The arrival of voice assistants in the homes of millions of citizens has been as unexpected as it has been rapid. The phenomenon started with smartphones, which have featured voice search facilities for a few years now. The idea is to help the user find answers to their questions quickly, without needing to type anything on the display.
A direct consequence of these new methods of interaction has been domotics, otherwise known as smart living. Thanks to the integration of special systems and being able to talk to increasingly receptive and intelligent voice assistants, the whole house can now be managed using vocal commands.
Washing machines which choose the best cycle for each load on their own, fridges which order the shopping automatically according to which items are missing, smart lighting and temperature control are just some examples of how voice assistants are changing people’s lifestyles.
The risks posed by voice assistants
A futuristic lifestyle is certainly attractive, but voice assistants can also pose a concrete risk to the security and privacy of those who use them. Considering the rapid spread of domotics, some renowned universities have decided to conduct more detailed research into the dangers which can result from the abuse of these devices.
The research results were of great interest because they exposed certain vulnerabilities of these voice assistants that any ill-intentioned individual with the right technical skills could exploit to their own advantage.
George Orwell feared a Big Brother who spied on the characters in his book via telescreens and other commonly found devices, but in the case of voice assistants, it is no longer science fiction.
Voice assistants are always vigilant and it has been shown that even when the code word which activates their listening function has not been spoken, they are able to perceive conversations and dialogues often of a private nature.
Another vulnerability (which the multinationals who produce voice assistants have been working on for some time) involves their difficulties in recognising the voice giving the commands. The assistants in fact, respond regardless of the speaker and are often activated erroneously by the sound of voices on TV or radio.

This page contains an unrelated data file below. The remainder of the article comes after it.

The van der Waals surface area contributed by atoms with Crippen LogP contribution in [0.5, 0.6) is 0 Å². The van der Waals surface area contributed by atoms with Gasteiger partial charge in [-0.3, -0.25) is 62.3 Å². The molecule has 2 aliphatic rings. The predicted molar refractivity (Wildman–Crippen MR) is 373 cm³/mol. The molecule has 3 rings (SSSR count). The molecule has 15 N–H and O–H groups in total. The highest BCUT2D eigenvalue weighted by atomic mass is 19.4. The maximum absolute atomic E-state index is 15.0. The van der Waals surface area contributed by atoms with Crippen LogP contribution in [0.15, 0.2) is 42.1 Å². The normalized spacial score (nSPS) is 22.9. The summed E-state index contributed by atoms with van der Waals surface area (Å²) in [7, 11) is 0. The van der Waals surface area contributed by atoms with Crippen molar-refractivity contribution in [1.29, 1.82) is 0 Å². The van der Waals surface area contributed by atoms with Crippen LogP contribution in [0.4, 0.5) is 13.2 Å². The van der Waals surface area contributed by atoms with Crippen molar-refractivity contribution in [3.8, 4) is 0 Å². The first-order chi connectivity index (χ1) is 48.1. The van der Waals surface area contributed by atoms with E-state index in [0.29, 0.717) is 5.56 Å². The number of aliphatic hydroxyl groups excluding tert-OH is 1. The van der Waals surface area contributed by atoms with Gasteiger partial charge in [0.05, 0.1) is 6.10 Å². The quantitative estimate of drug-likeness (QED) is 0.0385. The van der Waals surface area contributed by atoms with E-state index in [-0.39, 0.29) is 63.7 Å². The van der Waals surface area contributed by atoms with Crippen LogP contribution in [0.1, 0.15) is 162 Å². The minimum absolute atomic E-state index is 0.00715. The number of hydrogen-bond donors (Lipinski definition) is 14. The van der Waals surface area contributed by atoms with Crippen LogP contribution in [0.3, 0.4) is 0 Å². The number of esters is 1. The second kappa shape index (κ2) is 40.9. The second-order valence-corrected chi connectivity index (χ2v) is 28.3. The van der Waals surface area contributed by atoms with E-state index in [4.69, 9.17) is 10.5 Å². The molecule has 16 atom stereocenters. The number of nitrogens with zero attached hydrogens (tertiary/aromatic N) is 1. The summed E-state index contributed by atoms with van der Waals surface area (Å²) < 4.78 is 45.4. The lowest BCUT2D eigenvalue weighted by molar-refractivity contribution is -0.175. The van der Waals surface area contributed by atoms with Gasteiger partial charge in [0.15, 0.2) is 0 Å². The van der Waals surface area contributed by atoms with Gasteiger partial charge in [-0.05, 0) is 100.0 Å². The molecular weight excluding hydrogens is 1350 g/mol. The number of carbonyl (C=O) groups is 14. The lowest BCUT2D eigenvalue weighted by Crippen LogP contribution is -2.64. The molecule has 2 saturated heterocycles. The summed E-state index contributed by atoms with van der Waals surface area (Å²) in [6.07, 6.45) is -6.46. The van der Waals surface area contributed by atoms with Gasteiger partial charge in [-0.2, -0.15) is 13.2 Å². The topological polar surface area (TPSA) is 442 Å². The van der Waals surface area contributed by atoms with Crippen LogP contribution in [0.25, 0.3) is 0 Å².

Ultrasound waves can also be a potential risk. The human ear can perceive a broad range of frequencies but it will never be as receptive as a sophisticated microphone. Some experiments have shown that it is possible to take control of voice assistants using commands given by ultrasound which are not audible to humans, known as Dolphin Attacks (although it should be noted that this technique requires close proximity to the device).
Precautions to take in order to defend your privacy
Despite these system failures (which will no doubt be fixed in due course), voice assistants offer an improvement in people’s everyday lives. In the meantime, it is possible to continue using them, although some steps should be followed to protect your privacy.
- All physical devices containing a microphone can be manually deactivated. It is sufficient to remember to switch off the voice assistant when it is not in use.
- Protecting online purchases by using a specific password is another excellent way of avoiding unpleasant surprises;
- The use of a trusted antivirus is highly recommended to protect PCs, smartphones and tablets;
- Should the code word which activates the voice assistant be similar to the name of a family member or other words which are often repeated near the device, it is advisable to change it to a less common word.
There is no point demonising imperfect technology, the important thing is to be aware when using it, so as to limit the risks where possible. By following these small suggestions, the risks can be considerably reduced.
Translated by Joanne Beckwith